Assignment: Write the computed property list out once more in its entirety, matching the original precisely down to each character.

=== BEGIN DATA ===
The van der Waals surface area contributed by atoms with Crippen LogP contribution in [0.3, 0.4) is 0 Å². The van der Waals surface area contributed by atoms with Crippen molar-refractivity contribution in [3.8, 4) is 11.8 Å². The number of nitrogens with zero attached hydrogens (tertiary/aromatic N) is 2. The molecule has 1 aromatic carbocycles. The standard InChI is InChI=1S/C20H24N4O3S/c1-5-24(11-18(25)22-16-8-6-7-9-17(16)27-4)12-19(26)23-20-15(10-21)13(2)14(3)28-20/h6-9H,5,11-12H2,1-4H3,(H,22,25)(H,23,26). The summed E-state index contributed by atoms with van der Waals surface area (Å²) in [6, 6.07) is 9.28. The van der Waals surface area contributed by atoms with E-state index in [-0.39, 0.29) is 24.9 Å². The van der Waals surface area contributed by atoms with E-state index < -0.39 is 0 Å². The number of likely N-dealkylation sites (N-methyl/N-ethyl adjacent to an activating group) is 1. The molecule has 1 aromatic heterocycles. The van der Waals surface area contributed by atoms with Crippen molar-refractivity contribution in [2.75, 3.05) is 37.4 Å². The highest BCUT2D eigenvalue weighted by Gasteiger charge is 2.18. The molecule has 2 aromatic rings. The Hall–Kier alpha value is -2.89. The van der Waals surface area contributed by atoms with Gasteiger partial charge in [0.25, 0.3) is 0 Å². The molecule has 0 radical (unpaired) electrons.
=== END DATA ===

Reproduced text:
The van der Waals surface area contributed by atoms with Crippen LogP contribution in [0.3, 0.4) is 0 Å². The van der Waals surface area contributed by atoms with Crippen molar-refractivity contribution in [3.8, 4) is 11.8 Å². The number of nitrogens with zero attached hydrogens (tertiary/aromatic N) is 2. The molecule has 1 aromatic carbocycles. The standard InChI is InChI=1S/C20H24N4O3S/c1-5-24(11-18(25)22-16-8-6-7-9-17(16)27-4)12-19(26)23-20-15(10-21)13(2)14(3)28-20/h6-9H,5,11-12H2,1-4H3,(H,22,25)(H,23,26). The summed E-state index contributed by atoms with van der Waals surface area (Å²) in [6, 6.07) is 9.28. The van der Waals surface area contributed by atoms with E-state index in [-0.39, 0.29) is 24.9 Å². The van der Waals surface area contributed by atoms with E-state index < -0.39 is 0 Å². The number of likely N-dealkylation sites (N-methyl/N-ethyl adjacent to an activating group) is 1. The molecule has 1 aromatic heterocycles. The van der Waals surface area contributed by atoms with Crippen molar-refractivity contribution in [2.75, 3.05) is 37.4 Å². The highest BCUT2D eigenvalue weighted by Gasteiger charge is 2.18. The molecule has 2 aromatic rings. The Hall–Kier alpha value is -2.89. The van der Waals surface area contributed by atoms with Gasteiger partial charge in [0.25, 0.3) is 0 Å². The molecule has 0 radical (unpaired) electrons.